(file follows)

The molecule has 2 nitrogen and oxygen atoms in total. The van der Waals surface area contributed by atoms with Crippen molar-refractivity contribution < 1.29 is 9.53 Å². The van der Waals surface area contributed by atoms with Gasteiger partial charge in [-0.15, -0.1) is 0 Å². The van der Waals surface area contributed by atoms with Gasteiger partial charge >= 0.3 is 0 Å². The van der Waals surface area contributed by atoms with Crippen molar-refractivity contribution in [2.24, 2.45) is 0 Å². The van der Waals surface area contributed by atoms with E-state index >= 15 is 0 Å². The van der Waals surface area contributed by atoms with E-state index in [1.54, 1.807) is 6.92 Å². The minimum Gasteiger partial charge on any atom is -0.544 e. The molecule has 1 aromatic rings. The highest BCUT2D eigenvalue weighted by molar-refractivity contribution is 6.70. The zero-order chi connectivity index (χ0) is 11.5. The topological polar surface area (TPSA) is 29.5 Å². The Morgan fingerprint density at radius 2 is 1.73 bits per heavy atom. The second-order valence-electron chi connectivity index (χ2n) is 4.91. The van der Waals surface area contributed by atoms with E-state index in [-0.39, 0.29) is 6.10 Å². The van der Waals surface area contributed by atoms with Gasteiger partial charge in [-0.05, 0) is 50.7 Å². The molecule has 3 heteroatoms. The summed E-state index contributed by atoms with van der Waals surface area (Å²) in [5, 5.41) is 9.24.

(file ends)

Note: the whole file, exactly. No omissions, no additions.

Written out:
The molecule has 2 nitrogen and oxygen atoms in total. The van der Waals surface area contributed by atoms with Crippen molar-refractivity contribution < 1.29 is 9.53 Å². The van der Waals surface area contributed by atoms with Gasteiger partial charge in [-0.15, -0.1) is 0 Å². The van der Waals surface area contributed by atoms with Gasteiger partial charge >= 0.3 is 0 Å². The van der Waals surface area contributed by atoms with Crippen molar-refractivity contribution in [2.24, 2.45) is 0 Å². The van der Waals surface area contributed by atoms with E-state index >= 15 is 0 Å². The van der Waals surface area contributed by atoms with E-state index in [1.54, 1.807) is 6.92 Å². The minimum Gasteiger partial charge on any atom is -0.544 e. The molecule has 1 aromatic rings. The highest BCUT2D eigenvalue weighted by molar-refractivity contribution is 6.70. The zero-order chi connectivity index (χ0) is 11.5. The topological polar surface area (TPSA) is 29.5 Å². The Morgan fingerprint density at radius 2 is 1.73 bits per heavy atom. The second-order valence-electron chi connectivity index (χ2n) is 4.91. The van der Waals surface area contributed by atoms with E-state index in [-0.39, 0.29) is 6.10 Å². The van der Waals surface area contributed by atoms with Gasteiger partial charge in [-0.05, 0) is 50.7 Å². The molecule has 3 heteroatoms. The summed E-state index contributed by atoms with van der Waals surface area (Å²) in [5, 5.41) is 9.24.